Mr. Yetena began his remarks by focusing on how disputes over water governance and internal political instability have played a crucial role in the current environment of conflict and instability in the Eastern Nile Basin. He emphasized that the water governance disputes have broadly manifested from a historical water sharing framework which has been, and still is, perceived by many to be unbalanced. Mr. Yetena expanded on this by pointing out how border disputes left over from the colonial period continue to undermine water governance agreements, making it difficult to reach cooperative understandings. To tackle these issues, Mr. Yetena recommended a threefold approach. Firstly, he encouraged the African Union to lead negotiations in a short-term binding agreement between the nations involved in conflicts within the Eastern Nile Basin. Secondly, Mr. Yetena suggested the installation of a high-level panel to investigate the history of the Basin and its population to allow the countries involved to reach a demarcation agreement. Finally, Mr. Yetena urged for the inclusion of grassroots, civil society, and local community actors within the Eastern Nile Basin in peacebuilding discussions, and encouraged regional cooperative water development projects in areas such as irrigation, agro processing, and hydropower, which he recommended could be partially facilitated through organizations like the World Bank, European Union, and the U.S. Department of State, among others. In his closing remarks Mr. Yetena stressed that it is up to Africans to decide if the Nile will become a curse or a resource.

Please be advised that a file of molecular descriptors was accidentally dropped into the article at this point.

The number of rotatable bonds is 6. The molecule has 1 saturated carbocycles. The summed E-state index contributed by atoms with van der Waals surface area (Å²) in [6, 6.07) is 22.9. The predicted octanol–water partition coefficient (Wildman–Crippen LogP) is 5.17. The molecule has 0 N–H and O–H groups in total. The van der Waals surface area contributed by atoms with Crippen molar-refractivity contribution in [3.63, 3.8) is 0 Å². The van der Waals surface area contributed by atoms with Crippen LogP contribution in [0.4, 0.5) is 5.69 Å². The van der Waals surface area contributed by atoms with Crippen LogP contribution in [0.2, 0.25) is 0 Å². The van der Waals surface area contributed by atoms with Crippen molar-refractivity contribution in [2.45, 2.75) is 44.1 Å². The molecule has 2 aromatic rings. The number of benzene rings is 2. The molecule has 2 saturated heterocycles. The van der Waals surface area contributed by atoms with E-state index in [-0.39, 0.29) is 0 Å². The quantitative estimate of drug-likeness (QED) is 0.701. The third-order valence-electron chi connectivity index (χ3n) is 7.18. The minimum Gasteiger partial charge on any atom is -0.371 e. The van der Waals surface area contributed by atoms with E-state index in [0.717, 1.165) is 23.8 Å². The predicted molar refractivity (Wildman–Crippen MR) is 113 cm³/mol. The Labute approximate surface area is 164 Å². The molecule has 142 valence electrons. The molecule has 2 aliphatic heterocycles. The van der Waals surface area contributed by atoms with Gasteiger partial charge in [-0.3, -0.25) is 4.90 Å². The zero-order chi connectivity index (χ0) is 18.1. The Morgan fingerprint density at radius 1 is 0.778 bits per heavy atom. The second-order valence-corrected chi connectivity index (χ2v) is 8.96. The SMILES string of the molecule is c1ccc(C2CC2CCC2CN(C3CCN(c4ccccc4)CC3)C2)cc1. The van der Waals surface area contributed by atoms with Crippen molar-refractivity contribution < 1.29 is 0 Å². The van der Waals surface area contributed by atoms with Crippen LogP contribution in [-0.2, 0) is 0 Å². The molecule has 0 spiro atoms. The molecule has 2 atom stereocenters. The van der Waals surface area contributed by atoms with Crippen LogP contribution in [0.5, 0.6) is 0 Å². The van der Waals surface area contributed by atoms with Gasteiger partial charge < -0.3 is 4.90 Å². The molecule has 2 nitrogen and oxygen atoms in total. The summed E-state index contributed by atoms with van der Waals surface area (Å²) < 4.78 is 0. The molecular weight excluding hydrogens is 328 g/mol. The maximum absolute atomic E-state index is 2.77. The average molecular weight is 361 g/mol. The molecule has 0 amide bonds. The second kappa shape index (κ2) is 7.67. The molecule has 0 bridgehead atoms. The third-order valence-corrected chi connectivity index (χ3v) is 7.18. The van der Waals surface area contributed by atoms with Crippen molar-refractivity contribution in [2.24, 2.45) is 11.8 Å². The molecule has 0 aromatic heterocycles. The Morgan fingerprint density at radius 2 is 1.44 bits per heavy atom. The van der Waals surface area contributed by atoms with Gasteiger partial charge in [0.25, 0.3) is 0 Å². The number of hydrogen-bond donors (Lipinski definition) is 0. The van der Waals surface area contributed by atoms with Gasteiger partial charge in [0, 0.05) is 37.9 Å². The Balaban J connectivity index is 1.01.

Mr. Wong’s remarks discussed the internal and external causes of insecurity in the countries within the Eastern Nile Basin, examples of what the U.S. Government is doing to address such insecurity, and broad lessons learned or recommendations. Mr. Wong began by listing poverty, a history of conflict, ethic division, rebel groups, and weak democratic institutions susceptible to coups as key internal drivers of insecurity. He then described potential external factors including terrorist groups, territorial disputes, and competition for natural resources like water. He also offered cross-border humanitarian challenges, including famine, disease, and drought, as a third category of challenges within the Eastern Nile Basin region. Mr. Wong then provided examples of U.S. Government efforts to bolster peacebuilding and address water governance issues in the region, including the United States’ Global Water Strategy, which seeks to increase access to safe drinking water and sanitation services, protect fresh water resources, promote cooperation on shared waters, and strengthen water governance and financing. He explained how this strategy is being implemented, including through USAID’s Water for the World Priority Country Plans, which include cooperation between USAID and the United States Geological Survey on water exploration and hydrogeological studies, between USAID and the United States Forest Service on rangeland management, and through the U.S. Department of State on water resource mapping and training. Mr. Wong also noted that the U.S. Government is sponsoring scientific research on key water issues, before concluding with several lessons learned. First, he stressed that African governments have agency and that analysis of long-term leadership scenarios is needed. Second, he noted that the effects of insecurity can be a “vicious cycle.” Mr. Wong closed by posing questions to the audience as to what tools or interventions might be most useful in combatting cycles of insecurity, citing options such as international sanctions, action by African Regional Economic Communities (REC’s) or other economic commissions, U.S. military engagement through the United States Africa Command (AFRICOM) or United States Central Command, various U.S. Government regional strategies, and fora created by external (non-African) countries.